Welcome to our Physics lesson on Mass, this is the second lesson of our suite of physics lessons covering the topic of Length, Mass and Time, you can find links to the other lessons within this tutorial and access additional physics learning resources below this lesson.
Mass is the quantity of matter a body contains, as measured by its acceleration under a given force or by the force exerted on it by a gravitational field (see the concepts of force, acceleration and gravitational field in the corresponding articles).
For now, we can only limit in the "quantity of matter" in explaining the meaning of mass. Thus, since all materials are composed by tiny particles (atoms and molecules), their number contributes in making a certain object more massive (heavier) or less massive (lighter). A massive (heavier) object has a very large number of atoms than a less massive (lighter) one.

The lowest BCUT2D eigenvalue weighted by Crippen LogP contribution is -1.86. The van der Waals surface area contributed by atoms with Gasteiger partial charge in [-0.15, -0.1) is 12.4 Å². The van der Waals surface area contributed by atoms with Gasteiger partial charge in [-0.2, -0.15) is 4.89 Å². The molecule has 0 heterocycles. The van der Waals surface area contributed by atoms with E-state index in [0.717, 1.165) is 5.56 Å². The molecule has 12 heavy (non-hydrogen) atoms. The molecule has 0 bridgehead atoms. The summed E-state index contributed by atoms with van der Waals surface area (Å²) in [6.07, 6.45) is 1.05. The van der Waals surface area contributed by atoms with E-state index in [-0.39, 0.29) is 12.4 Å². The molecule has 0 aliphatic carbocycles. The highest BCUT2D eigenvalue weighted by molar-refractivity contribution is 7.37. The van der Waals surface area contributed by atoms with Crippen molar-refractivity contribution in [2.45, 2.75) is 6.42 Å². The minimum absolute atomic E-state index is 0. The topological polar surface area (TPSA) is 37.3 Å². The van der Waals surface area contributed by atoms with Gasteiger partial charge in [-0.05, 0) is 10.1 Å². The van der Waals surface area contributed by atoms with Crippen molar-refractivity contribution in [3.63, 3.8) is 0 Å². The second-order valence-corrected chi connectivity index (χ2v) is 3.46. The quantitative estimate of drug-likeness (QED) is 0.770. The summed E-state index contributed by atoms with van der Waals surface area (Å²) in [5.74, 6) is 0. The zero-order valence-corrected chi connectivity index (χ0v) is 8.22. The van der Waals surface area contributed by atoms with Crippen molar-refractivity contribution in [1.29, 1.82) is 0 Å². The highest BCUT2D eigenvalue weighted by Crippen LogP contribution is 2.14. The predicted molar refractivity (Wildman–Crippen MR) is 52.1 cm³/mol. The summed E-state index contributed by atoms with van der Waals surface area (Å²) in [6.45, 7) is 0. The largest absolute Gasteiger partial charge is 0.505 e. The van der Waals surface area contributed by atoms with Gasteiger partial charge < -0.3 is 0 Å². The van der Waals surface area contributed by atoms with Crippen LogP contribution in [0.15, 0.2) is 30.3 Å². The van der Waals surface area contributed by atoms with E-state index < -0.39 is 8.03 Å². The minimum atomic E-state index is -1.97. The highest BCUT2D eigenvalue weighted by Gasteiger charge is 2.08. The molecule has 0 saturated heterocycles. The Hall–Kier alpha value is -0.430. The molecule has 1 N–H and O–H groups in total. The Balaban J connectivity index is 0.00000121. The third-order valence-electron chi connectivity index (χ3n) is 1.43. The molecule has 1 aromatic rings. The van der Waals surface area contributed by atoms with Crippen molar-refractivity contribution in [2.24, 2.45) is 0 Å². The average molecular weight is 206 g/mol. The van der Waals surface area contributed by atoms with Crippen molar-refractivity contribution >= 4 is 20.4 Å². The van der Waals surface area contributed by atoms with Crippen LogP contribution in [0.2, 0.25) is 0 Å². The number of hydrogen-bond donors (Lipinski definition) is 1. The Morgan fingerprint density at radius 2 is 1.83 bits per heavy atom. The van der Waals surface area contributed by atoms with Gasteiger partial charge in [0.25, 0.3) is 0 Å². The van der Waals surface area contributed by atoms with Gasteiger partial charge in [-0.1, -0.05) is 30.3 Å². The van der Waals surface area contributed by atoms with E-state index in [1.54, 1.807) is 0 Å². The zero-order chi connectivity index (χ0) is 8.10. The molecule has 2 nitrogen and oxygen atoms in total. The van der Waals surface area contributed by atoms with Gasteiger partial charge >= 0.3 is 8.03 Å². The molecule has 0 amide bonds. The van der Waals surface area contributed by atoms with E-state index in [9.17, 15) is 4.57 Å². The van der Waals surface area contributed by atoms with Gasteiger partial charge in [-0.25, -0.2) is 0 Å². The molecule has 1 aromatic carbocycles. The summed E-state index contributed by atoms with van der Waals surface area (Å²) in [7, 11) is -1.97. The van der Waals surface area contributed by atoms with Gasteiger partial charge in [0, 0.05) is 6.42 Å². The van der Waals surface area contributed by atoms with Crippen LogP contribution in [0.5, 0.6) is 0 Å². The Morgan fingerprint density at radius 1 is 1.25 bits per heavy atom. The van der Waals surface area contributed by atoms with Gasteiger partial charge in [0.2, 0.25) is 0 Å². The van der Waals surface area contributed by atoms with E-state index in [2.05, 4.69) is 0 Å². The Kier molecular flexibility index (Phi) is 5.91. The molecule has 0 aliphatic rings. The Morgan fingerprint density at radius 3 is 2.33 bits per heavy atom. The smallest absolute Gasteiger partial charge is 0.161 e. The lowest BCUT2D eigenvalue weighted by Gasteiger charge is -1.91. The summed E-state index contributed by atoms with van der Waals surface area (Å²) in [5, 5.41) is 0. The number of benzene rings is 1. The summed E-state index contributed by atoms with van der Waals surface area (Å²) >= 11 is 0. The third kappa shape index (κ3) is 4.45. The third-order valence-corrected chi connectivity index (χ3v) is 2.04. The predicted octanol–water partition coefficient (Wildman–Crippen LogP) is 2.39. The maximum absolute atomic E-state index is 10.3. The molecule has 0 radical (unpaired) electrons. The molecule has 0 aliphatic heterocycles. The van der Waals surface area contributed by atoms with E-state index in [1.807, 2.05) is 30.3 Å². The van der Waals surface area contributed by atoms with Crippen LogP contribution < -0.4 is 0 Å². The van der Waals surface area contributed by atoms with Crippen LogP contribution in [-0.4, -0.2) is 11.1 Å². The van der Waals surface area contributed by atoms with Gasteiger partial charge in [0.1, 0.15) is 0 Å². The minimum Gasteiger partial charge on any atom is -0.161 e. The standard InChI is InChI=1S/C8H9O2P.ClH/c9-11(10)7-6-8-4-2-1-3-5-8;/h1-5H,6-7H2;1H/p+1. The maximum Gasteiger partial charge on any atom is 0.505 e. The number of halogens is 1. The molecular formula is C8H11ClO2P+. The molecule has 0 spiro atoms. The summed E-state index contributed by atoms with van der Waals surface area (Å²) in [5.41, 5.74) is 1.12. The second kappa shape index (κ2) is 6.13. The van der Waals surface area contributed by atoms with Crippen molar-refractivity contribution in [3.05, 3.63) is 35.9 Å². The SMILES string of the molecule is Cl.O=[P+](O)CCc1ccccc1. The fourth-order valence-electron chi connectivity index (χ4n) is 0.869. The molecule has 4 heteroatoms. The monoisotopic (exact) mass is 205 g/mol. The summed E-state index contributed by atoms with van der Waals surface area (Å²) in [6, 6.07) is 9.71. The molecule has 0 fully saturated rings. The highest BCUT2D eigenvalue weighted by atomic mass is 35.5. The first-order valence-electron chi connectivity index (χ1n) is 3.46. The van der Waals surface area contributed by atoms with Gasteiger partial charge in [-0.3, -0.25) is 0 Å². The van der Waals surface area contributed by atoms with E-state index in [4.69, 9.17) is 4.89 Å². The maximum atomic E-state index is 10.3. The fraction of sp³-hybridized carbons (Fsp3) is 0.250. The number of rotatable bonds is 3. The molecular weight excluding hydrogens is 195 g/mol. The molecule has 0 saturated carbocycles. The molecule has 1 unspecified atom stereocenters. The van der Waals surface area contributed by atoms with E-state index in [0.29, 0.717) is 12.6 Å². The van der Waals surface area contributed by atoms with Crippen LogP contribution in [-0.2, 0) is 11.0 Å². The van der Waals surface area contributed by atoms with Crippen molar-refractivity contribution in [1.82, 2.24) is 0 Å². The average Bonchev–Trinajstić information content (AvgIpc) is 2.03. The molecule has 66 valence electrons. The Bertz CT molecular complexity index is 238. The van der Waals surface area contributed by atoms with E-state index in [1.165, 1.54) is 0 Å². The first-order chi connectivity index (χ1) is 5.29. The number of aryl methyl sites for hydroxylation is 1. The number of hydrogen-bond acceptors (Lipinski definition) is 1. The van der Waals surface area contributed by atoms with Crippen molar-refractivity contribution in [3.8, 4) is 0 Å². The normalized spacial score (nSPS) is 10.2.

In the SI system, the unit of mass is kilogram (kg). But why is kilogram (a multiple of gram) used as a base unit for mass instead of gram? The answer is: for political reasons.
Kilogram is also an arbitrary established unit of mass. The mass of a cylinder of platinum-iridium alloy kept in the International Bureau of weights and measures preserved at Serves near Paris, is called one kilogram.
In the original metric system, the unit of mass was the grave, which was equal to 1000 grams. Since the gram itself was too small to be measured reliably, it was not practically used as the standard, so the larger grave was the unit of mass.
Grave was not used anymore after the French Revolution for political reasons. The old grave unit was replaced with its equivalent: 1000 grams, which could also be named a kilogram using the system of prefixes.
The units of mass also change by the powers of ten. We use one of the prefixes discussed in the article "Units. Systems of Units. Fundamental and Derived SI Units" to express multiples and submultiples of gram (the main unit kg is one of them). They are:
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